Something Should be Said

My designated time for writing this morning passed without a single word making it’s way to my computer screen.

For days, I have listened to people talk about the massacre at Newtown and I have been grateful for their eloquence and their grace.

During those same days, I have felt my stomach turn as others have belligerently talked of “rights” that are being challenged or of “rights” that need to be challenged in the political issues that invariably surface in times like these.

Still others have spoken of the deeper societal problems that gave rise to this tragedy and to other violent episodes. Mental health, school security, and family dysfunction are popular and trending topics.

Then there are those who quietly focus on the victims and the potential lost by lives cut short in a horrendous moment.

I watch all of this and I think, “Something should be said.”

But for the last five hours, I couldn’t come up with those words.

On Sunday, in another place, I wrote of an answer that speaks to my spiritual beliefs. And while I put great weight in that answer, I know that many who don’t share my beliefs find no solace there. To those people, something should be said.

To people who have suffered loss of loved ones and setbacks in life, something should be said.

To people who struggle to function because they are paralyzed by fear, something should be said.

Determined to say something, I have only three words . . .

  • “I will listen.”

Voices spring up all around us. Each and every individual is struggling to find a voice to express their frustration, their grief, and their indignation. That’s what I’ve been doing this morning.

And all that I can find to say is . . .

  • “I will listen.”

Listening involves waiting . . . giving space . . . analyzing content . . . savoring feelings. In a time of woundedness, focused and caring attention is needed. Listening is a balm that can soothe an anxious soul.

As we listen, we will hear angry words. We will hear good ideas. We will hear some of the most outrageous and hateful thoughts imaginable.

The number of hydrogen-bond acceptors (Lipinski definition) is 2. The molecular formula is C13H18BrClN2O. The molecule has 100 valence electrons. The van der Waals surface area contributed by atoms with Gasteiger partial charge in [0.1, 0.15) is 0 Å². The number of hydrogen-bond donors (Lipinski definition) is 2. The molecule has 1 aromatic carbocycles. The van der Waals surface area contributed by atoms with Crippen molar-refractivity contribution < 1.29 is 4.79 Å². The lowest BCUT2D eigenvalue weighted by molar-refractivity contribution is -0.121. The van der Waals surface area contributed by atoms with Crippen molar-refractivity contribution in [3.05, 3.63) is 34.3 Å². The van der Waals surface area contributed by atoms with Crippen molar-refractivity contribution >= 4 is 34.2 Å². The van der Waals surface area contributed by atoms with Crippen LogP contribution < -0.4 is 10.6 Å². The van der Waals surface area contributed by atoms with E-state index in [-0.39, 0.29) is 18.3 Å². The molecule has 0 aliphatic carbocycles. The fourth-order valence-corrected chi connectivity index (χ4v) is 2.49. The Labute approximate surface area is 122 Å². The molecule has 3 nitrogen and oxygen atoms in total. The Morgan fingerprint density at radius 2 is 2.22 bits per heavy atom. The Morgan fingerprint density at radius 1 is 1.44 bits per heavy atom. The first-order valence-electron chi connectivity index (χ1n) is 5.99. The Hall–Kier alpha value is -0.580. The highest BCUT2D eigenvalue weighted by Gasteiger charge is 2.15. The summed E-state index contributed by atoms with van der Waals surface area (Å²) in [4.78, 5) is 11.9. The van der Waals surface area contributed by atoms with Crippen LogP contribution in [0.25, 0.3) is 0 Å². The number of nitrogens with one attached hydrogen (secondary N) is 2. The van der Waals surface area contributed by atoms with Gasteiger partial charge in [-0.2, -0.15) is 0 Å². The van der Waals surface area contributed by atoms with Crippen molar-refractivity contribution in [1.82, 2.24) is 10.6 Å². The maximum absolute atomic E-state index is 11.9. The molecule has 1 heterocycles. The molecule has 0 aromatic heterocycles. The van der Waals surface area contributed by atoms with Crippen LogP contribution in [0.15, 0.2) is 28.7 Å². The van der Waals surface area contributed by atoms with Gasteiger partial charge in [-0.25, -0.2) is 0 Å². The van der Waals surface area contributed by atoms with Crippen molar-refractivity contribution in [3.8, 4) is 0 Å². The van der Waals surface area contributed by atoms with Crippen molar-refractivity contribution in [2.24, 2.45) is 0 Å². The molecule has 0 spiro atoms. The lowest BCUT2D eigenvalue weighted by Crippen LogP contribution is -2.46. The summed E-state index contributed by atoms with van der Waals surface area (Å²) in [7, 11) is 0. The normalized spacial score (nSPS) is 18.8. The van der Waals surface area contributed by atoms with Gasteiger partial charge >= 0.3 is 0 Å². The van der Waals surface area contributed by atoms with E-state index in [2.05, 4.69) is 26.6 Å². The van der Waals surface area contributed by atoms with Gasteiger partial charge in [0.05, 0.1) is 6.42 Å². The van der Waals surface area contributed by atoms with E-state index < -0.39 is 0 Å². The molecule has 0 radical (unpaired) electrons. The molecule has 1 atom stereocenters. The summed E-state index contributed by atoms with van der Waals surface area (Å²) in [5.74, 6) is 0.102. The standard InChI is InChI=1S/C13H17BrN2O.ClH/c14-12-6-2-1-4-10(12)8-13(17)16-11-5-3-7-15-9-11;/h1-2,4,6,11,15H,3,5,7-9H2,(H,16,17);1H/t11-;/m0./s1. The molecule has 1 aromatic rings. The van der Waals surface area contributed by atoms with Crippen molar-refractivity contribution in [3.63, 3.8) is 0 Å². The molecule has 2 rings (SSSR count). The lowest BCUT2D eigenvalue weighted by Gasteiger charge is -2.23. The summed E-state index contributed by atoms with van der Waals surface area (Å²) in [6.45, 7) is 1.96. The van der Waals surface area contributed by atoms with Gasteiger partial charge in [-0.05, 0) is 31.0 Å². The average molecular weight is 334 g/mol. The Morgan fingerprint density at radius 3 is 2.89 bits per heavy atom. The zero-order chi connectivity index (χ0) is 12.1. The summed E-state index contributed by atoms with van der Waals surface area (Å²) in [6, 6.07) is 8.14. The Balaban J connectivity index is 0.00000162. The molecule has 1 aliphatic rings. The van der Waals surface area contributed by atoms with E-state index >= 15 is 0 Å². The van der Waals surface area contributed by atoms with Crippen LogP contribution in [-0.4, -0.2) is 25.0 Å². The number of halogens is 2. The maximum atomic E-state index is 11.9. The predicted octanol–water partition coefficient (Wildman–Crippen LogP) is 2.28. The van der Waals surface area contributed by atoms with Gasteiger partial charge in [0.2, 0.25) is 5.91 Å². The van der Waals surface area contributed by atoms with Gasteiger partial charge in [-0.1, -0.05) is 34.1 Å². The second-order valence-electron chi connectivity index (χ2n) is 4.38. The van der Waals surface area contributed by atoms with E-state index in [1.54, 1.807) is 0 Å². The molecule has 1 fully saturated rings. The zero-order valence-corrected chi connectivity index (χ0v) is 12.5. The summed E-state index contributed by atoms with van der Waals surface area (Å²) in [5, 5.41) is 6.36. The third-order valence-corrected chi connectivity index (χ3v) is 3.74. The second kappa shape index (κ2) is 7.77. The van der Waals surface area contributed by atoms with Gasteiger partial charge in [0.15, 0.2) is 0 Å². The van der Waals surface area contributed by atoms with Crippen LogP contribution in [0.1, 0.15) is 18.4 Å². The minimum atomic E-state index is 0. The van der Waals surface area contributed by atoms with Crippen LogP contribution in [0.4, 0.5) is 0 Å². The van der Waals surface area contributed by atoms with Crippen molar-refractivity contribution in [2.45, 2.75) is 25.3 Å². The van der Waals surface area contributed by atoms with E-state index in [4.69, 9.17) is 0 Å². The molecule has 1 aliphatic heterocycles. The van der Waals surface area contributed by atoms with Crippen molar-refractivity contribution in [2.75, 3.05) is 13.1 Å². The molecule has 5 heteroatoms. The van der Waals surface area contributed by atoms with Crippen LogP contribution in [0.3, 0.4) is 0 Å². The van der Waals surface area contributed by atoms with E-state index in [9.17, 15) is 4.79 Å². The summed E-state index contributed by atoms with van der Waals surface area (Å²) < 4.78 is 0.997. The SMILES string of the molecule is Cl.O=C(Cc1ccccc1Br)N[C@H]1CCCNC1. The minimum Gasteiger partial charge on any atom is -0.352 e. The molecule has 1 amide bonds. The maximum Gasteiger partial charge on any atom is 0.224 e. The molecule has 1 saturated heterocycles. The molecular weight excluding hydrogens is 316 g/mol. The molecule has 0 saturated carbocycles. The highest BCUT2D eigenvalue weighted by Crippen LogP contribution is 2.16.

Sometimes, we will listen in silence . . . to silence.

clasped handsIn times like these, something should be said. Perhaps we should fold our hands and let our first words be . . .

“I will listen.”

 

The Better Understanding Project

I want to challenge you to do something radical.

Consider hearing more than you want to hear and seeing more than you want to see.

Commit to looking for the meaning in the words and behavior in those around you. Not for what you what you want to see or hear. But for what was meant.

Sometimes that’s as simple as asking, “What did you mean?” Often it’s more an exercise of trying to grasp what the other person is feeling.

My colleagues at the Duncum Center for Conflict Resolution want to help people learn those skills and encourage them to practice them. That’s why we are initiating the “Better Understanding Project.”

Over the next few months, we will be offering tips, techniques and motivational strategies for people who want to get beyond the inane arguments of politics, religion, and frankly, daily pettiness that seem to dominate our lives. There is a better existence — and it is available on every level of life.

Do you find yourself frustrated with family members or co-workers? Have you felt your blood pressure rise when you hear ideas and opinions that differ from yours? Are people becoming the object of your anger? Have you ever caught yourself in a rage over something and then realize you really don’t know the issues involved?

If you said “yes” to any of these questions . . . you are infected with a fairly large dose of normalcy.

But normalcy isn’t what most of us want for our lives. We want something higher and nobler and radical.

Consider the possibilities!

. . . . . . . . . .

Look for the “Better Understanding” logo. The Duncum Center is beginning some changes to its online presence, so you may run into some construction. So, for the time being, we will post the “Better Understanding” articles on both this site and on the Duncum Center blog site.

In the meantime, begin your own explorations of what it takes to better understand those around you. You’ll be surprised how much better you will be understood, in turn.

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